Dispute Resolution: Arbitration – A Better Option for Resolving Construction Disputes

Kent B. Scott | Babcock Scott & Babcock

This is the third installment in the series of articles on Dispute Resolution.

Arbitration has long been favored as a means of resolving construction disputes.  Many standard construction contract documents provide for a mandatory binding arbitration of all disputes arising under or related to the contract.

Arbitration Statutes

Both Federal and Utah law, like virtually every other state, favor arbitration as a cost-effective and timely means of resolving disputes.  Consistent with these policy considerations, both statutory law and case law support judicial orders compelling arbitration when required by statute or contract. The current Utah law is most commonly referred to as the Revised Utah Uniform Arbitration Act as set out in Utah Code Ann. §78-31a-101 through 131 (“RUAA”).  Utah’s RUAA is patterned after the Revised Uniform Arbitration Act that was approved by the National Conference of Commissioners of Uniform State Laws.  The Federal law is found in Title 9 U.S.C. §1 et seq.  This statute is known as the Federal Arbitration Act.

Commencement of Arbitration and Selection of Arbitrator(s)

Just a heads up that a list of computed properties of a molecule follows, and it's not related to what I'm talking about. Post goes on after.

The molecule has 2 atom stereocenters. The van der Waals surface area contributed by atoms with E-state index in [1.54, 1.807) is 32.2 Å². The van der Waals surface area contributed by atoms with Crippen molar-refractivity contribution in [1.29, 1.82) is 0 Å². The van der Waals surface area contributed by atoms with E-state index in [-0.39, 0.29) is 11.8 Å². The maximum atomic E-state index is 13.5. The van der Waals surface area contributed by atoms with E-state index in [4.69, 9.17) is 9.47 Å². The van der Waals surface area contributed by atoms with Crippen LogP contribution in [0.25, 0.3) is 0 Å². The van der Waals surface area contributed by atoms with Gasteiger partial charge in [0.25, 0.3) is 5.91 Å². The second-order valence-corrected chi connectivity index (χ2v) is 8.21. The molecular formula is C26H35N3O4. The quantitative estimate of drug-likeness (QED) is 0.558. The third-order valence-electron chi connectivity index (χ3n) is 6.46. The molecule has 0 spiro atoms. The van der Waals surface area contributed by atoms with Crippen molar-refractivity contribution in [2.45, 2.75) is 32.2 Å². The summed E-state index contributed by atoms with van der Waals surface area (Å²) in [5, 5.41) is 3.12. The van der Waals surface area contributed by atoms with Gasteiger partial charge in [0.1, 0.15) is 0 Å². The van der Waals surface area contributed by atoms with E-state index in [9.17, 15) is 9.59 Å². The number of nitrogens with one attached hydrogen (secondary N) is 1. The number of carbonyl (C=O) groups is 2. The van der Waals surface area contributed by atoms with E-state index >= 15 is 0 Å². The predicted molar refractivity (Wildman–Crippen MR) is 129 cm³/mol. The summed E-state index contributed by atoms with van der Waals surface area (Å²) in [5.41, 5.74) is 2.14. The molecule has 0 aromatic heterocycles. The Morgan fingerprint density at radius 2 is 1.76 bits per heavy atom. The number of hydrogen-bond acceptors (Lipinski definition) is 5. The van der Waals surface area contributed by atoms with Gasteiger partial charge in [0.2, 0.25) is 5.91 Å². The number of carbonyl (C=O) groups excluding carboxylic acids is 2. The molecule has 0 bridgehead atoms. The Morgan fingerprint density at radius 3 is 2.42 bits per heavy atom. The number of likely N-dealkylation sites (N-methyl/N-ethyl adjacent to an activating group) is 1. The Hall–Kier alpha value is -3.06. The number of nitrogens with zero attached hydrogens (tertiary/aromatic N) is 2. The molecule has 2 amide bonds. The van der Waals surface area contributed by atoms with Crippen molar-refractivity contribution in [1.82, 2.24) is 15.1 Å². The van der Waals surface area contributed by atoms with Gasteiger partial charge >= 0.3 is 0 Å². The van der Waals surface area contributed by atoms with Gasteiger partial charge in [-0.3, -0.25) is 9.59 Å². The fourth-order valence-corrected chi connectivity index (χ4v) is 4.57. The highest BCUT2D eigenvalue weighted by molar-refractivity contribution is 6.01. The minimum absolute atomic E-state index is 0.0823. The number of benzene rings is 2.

Arbitration is initiated by a demand for arbitration.  The most common arbitration clause found in construction contract documents requires arbitration to proceed in accordance with the Construction Industry Arbitration Rules of the American Arbitration Association (“AAA”).  A demand for arbitration pursuant to the AAA’s rules in a very simple document, requiring only a general and brief statement outlining the nature of the claim and a sum representing the damages sought.

The method for the selection of arbitrators is found in the AAA’s Construction Industry Rule or the Federal and Utah state statutes.  The method of selection can also be defined in the parties’ Agreement.

Case Management

The arbitrator will generally schedule, through the AAA, a preliminary hearing wherein the arbitrator and parties’ council will discuss the parties’ claims, scheduling, discovery, motions, witnesses, exhibits, the evidentiary hearing and form of award.

Discovery and Motions

In most instances, the type, amount and time frame for discovery is left to the arbitrator’s discretion.  Most arbitrators try to get the parties to agree on reasonable limits on discovery, especially depositions, but will impose such limits where the parties fail to agree.  Within this same authority, the arbitrator usually has the authority to issue subpoenas and subpoenas duces tecum upon third parties as allowed by the Rules of Civil Procedure.

In theory, arbitrators have always had authority to summarily dispose of all or portions of the claims submitted for arbitration.  Because of the limited avenues of appeal available in arbitration organizations like the AAA have discouraged summary disposition of claims except in the clearest cut of cases.